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How to show that two given functions are linearly dependent

asked 2021-03-26 17:36:04 +0100

Presto.creator gravatar image

Is there a way with sage to show if two given functions are linearly dependent? Like if I have

f(x) = 17, g(x) = cos^2(x), h(x) = cos(2x)

Then sage could either give me the constants that would show they are linearly dependent, or say they aren't

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answered 2021-03-27 01:04:58 +0100

Juanjo gravatar image

updated 2021-03-27 01:06:21 +0100

Let $f_1,\ldots,f_n$ be functions defined on a given interval $I$ and $n-1$ times differentiable. Let $W(f_1,\ldots,f_n)$ be the Wronskian of these functions. It is well known that:

if $f_1,\ldots,f_n$ are linearly dependent on $I$, then $W(f_1,\ldots,f_n)$ vanishes on $I$.

In general, the converse is not true: the vanishing of the Wronskian on $I$ does not imply that the functions are linearly dependent. However, if $f_1,\ldots,f_n$ are analytic, then these functions are linearly dependent on $I$ if and only if $W(f_1,\ldots,f_n)\equiv 0$ on $I$.

Since $f(x)=17$, $g(x)=\cos^2(x)$ and $h(x)=\cos(2x)$ are analytic on $\mathbb{R}$, we can check if they are linearly dependent by testing their Wronskian:

sage: f(x) = 17 
sage: g(x) = cos(x)^2 
sage: h(x) = cos(2*x) 
sage: funs = [f(x),g(x),h(x)] 
sage: bool(wronskian(*funs,x)==0)                                               

Thus, $f$, $g$ and $h$ are linearly dependent.

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answered 2021-03-26 18:29:21 +0100

slelievre gravatar image

updated 2021-03-26 23:00:40 +0100

First an answer for the special case, then a more general answer.

Trigonometric functions

In the special case of the example in the question, this helps:

sage: f(x) = 17
sage: g(x) = cos(x)^2
sage: h(x) = cos(2*x)

sage: h(x).simplify_trig()
2*cos(x)^2 - 1

Linear independence of functions

Returning to the general question, one way to check for possible linear dependence relations, or for proofs of independence, would be to project to a finite-dimensional subspace and check there.

Form a vectors from the value of each function at a chosen collection of evaluation points.

If these vectors are linearly independent, then the functions are.

If there is a linear relation between these vectors, then it's worth checking if the linear relation in fact holds for the functions themselves.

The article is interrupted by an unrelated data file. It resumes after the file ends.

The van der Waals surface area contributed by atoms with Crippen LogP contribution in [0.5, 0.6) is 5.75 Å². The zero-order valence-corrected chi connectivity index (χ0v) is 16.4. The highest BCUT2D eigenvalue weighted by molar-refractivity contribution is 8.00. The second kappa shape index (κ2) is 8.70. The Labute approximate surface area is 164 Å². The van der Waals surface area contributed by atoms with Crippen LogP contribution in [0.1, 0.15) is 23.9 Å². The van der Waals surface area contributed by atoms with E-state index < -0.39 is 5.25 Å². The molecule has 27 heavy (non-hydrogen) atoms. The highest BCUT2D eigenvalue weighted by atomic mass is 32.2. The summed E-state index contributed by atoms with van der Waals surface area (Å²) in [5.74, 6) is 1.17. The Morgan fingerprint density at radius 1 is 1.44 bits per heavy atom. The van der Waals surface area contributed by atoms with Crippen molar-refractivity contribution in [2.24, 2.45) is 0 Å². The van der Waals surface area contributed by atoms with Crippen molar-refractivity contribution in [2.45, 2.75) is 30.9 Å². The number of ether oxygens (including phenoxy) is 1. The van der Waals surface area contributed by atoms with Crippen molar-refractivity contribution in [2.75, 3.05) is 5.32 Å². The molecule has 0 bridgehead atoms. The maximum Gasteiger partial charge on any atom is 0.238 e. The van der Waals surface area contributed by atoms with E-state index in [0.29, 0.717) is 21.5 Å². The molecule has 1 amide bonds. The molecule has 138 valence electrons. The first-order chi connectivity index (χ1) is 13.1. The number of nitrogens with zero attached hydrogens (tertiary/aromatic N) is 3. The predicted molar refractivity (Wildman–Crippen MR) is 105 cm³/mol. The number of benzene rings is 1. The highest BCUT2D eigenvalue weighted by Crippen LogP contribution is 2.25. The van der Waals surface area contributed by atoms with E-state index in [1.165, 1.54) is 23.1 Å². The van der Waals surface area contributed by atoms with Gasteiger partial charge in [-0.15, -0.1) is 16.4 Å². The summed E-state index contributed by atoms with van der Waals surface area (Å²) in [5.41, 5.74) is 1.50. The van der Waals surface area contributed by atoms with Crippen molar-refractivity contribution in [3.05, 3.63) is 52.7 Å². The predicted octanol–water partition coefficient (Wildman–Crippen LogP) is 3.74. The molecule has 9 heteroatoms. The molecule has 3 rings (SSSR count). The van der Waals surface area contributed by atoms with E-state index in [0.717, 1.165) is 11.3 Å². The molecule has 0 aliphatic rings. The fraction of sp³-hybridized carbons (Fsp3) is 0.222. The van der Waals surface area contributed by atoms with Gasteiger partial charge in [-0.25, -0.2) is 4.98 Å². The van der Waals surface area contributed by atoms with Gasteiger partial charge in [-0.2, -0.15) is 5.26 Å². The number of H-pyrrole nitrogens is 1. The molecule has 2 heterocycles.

Let us illustrate with the three functions above.

Choose a collection of evaluation points:

sage: xx = (0, pi/6, pi/4, pi/3, pi/2)

Form a vector for each function:

sage: u = vector([f(x) for x in xx])
sage: v = vector([g(x) for x in xx])
sage: w = vector([h(x) for x in xx])

To look for dependence relations, compute the left kernel of the matrix with these vectors as rows.

sage: m = matrix([u, v, w])
sage: K = m.kernel()
sage: K
Vector space of degree 3 and dimension 1 over Algebraic Real Field
Basis matrix:
[  1 -34  17]

This suggests that maybe f - 34*g + 17*h is zero.

Extract the coefficients:

sage: a, b, c = K.basis()[0]
sage: a, b, c
(1, -34, 17)

Check if the linear relation in fact holds for the functions:

sage: bool(a*f(x) + b*g(x) + c*h(x) == 0)
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Thank you so much!

Presto.creator gravatar imagePresto.creator ( 2021-03-26 21:35:47 +0100 )edit

Hi again! I tried using the method you showed, but instead of getting a clean answer, I get "unable to convert pi to an element of Algebraic Real Field"


u=vector(AA,[f(x) for x in xx])
v=vector(AA,[g(x) for x in xx])
w=vector(AA,[h(x) for x in xx])

Any thoughts on if I did the code wrong?

Presto.creator gravatar imagePresto.creator ( 2021-03-26 21:48:11 +0100 )edit

You did nothing wrong.

Choosing xx = (0, pi/6, pi/4, pi/3, pi/2) gave algebraic values for the cosines so my original answer hardcoded constructing vectors over the algebraic numbers.

Using vector([...]) (as in edited answer) instead of vector(AA, [...]) (as in original answer) works both for original example and new one.

slelievre gravatar imageslelievre ( 2021-03-26 23:06:12 +0100 )edit

Is there a way to have it show a clean answer, like in your first reply to my question instead of something like

Vector space of degree 3 and dimension 1 over Symbolic Ring
Basis matrix:
[                            1 -15/2/(pi + (7*pi - pi^2)/pi)    -5/(pi + (7*pi - pi^2)/pi)]

I know that might be one answer but it's not helpful when finding non-trivial linear combinations lol

Presto.creator gravatar imagePresto.creator ( 2021-03-27 01:02:05 +0100 )edit

For three functions that are polynomials with integer coefficients, xx = (0, 1, 2, 3, 4, 5) might be a more natural choice of evaluation points.

slelievre gravatar imageslelievre ( 2021-03-27 12:34:15 +0100 )edit

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Asked: 2021-03-26 17:36:04 +0100

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Last updated: Mar 27 '21